Do you think Mankading is against the Spirit of the Game? Or is it just a way for bowlers to stop non-strikers gaining an unfair advantage? Have your say in our poll:
Let’s assume the ‘worst’. Ashwin ‘waited’ until Buttler was out of his crease, then took the bails off. So what? He was, after all, trying to get Buttler, who has a history of leaving his crease early, out. How is any deception he employed worse than bowling a slower ball, also meant to deceive the batsman. Or indeed, how is it different to Ashwin’s first wicket, where the off-spinner bowled Ajinkya Rahane with a carrom ball. It’s the batsman ― a repeat offender ― who should be getting flak on social media. The MCC, the lawmakers of cricket, have consistently pointed out that the onus is on the batsman to ensure they do not leave the crease early.
Definitions of ‘early’ have varied. The latest update to the laws, which will come into force in just a few days, are the most crystal. “There is a slight change to Law 41.16, which should further confirm the principle, established in the 2017 Code, that it is the non-striker’s duty to remain in his/her ground until the bowler has released the ball.” The MCC have put in stone what is common sense: don’t leave your crease until you’re sure the bowler can’t get you out. Buttler wasn’t paying attention. Ashwin was.
Hang on where’s the Spirit of Cricket in all this? Two words: Not Applicable. Go read it. There’s nothing about run outs there.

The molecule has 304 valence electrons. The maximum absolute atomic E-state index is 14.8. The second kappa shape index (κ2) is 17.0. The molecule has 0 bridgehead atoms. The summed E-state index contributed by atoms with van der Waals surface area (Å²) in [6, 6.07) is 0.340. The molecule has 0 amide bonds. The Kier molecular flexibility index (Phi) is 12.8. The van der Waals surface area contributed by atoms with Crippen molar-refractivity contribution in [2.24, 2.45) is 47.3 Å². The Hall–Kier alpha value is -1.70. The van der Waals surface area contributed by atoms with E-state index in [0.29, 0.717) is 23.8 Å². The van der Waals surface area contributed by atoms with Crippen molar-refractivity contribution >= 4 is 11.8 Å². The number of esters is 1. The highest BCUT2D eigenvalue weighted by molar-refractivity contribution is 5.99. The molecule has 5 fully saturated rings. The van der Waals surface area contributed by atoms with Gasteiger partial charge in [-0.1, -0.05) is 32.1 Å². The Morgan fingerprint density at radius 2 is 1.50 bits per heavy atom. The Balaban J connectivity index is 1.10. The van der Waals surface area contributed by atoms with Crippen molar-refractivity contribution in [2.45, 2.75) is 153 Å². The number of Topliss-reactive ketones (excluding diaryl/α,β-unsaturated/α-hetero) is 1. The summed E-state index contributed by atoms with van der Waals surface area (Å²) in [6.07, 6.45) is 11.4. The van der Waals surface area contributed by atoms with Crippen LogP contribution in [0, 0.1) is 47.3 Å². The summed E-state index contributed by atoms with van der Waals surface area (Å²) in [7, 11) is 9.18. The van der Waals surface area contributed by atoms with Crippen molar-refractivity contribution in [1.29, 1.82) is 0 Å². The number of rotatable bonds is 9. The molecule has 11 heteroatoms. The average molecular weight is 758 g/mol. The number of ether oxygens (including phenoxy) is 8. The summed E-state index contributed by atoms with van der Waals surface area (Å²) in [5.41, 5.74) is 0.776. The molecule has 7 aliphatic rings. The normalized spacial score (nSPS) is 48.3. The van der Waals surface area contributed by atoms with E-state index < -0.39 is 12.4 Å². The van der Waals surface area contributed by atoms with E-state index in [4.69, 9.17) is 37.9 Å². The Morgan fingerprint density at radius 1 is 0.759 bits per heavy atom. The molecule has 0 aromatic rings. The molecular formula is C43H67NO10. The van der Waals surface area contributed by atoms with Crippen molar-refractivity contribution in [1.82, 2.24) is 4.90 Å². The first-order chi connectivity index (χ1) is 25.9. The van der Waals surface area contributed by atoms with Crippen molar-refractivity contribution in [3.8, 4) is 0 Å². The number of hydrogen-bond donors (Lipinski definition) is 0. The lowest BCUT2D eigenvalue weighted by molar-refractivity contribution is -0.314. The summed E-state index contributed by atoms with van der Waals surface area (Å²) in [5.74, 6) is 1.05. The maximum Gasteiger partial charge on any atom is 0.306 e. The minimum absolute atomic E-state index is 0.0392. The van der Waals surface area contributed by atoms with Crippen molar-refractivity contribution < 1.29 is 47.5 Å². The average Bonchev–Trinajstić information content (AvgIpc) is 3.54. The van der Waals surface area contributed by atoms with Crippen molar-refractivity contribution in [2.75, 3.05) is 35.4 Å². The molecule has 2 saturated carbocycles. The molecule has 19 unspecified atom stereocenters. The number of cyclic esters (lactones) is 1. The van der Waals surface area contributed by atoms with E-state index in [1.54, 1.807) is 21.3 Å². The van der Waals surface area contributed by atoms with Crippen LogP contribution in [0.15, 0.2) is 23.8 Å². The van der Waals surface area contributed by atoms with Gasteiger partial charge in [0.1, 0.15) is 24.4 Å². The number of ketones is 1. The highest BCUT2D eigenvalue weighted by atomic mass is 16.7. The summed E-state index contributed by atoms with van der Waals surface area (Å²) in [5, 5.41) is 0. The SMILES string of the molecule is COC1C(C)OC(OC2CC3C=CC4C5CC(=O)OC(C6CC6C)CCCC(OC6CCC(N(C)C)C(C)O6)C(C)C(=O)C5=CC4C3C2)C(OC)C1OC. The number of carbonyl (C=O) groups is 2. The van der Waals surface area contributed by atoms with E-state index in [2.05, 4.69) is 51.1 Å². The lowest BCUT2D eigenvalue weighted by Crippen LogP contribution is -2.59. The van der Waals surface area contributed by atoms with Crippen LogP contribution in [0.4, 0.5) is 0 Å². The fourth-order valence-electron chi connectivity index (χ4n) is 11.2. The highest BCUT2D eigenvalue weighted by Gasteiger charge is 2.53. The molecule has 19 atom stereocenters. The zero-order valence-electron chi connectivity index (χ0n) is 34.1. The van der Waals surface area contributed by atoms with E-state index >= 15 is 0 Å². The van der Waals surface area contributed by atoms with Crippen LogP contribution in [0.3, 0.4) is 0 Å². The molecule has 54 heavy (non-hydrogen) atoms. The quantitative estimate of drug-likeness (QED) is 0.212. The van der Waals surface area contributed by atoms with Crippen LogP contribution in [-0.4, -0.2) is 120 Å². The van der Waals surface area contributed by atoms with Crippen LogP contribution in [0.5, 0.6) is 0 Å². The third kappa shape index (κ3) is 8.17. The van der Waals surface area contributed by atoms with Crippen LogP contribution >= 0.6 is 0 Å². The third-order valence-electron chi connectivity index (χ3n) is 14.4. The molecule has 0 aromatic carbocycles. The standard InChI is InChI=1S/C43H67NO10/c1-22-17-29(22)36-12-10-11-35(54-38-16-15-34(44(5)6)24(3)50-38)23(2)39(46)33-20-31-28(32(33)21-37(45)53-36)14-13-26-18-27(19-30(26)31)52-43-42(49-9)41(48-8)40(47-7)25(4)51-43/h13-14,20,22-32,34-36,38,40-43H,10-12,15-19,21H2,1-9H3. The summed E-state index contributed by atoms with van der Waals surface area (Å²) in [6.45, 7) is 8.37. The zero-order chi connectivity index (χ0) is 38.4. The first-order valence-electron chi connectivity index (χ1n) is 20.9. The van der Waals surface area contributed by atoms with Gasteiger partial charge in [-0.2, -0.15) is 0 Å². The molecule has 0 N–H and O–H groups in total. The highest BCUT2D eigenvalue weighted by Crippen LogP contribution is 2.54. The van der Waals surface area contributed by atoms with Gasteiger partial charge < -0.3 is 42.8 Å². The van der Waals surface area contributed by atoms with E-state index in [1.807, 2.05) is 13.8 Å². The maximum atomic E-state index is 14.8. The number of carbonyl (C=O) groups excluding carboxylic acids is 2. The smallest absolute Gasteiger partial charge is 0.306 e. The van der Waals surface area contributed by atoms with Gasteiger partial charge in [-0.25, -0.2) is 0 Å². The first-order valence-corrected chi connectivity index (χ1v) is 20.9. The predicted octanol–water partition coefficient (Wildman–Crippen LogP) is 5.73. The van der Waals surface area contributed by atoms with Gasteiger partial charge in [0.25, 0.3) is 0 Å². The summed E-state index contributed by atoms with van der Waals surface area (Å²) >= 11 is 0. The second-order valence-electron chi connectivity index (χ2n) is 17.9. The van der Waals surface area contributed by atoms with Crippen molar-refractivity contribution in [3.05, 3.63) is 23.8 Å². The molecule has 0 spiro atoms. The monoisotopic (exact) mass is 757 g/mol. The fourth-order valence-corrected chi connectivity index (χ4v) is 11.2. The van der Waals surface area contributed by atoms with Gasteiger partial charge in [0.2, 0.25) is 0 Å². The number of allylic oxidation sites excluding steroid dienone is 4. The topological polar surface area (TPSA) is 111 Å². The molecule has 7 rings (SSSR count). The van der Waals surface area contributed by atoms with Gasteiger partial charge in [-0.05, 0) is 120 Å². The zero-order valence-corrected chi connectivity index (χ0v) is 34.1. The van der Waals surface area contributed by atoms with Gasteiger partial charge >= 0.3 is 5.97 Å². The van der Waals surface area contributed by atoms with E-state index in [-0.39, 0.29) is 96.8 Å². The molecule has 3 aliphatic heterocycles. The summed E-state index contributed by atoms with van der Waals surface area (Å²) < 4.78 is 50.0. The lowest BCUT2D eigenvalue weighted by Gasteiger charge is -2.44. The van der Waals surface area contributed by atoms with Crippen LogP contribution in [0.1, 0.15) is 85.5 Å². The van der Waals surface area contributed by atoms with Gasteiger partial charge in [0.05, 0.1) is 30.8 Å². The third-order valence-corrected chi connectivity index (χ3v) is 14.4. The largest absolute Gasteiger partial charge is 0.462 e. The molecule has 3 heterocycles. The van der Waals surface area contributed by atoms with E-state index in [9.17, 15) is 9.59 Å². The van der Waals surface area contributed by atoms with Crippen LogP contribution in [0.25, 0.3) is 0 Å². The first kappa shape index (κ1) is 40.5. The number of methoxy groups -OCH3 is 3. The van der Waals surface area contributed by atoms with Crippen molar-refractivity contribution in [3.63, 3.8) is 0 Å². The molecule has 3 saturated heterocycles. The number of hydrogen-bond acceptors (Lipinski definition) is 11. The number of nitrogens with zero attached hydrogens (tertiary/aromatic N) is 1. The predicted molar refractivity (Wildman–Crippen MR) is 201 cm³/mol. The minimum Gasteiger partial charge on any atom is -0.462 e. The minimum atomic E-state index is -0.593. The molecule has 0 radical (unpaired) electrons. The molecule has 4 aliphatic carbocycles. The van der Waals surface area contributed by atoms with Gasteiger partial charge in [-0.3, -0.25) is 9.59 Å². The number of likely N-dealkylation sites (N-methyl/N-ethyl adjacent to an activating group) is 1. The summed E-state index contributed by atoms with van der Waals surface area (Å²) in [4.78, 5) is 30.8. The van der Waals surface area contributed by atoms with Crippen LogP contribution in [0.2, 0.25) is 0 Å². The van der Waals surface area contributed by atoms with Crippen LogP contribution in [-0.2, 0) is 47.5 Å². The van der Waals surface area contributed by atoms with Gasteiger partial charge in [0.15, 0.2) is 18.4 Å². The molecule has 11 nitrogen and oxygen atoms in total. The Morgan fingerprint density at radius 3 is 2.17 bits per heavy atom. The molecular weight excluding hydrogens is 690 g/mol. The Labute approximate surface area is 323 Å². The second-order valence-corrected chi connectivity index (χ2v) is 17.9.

Hopefully, the next time Ashwin doesn’t wait until he desperately needs a wicket. Hopefully he keeps the batsmen honest from ball one. Hopefully another bowler realises there is a form of dismissal available that they never considered before, because most people wrongly believe they owe the batsman a warning first (Ever heard of a warning given before a bowler bowls a yorker?) Hopefully more bowlers realise they can win games if they pay attention, like Ashwin did, and that was all he did. Hopefully we don’t have to wait years for the next Mankad. If bowlers did it more, batsmen would be more careful, and we’d see it less. Which is what most people want, right?
Hopefully, the ICC will adopt the MCC’s changes at the earliest, and batsmen will have to simply watch the ball leave the bowler’s hand before attempting a run. Hopefully coaches will train batsmen to respect the bowling crease, or they may lose their wicket. After years of being shielded by taboo, hopefully the batsmen will finally play fair.
For many, maybe even those within his team, Ashwin is a villain today. That makes him an even bigger hero. He doesn’t care what people think of him. He cares about winning, within the rules. Hopefully a decade later we are looking back to this as the day the Mankad became normal.
Ashwin for President. With Mankad as his running mate.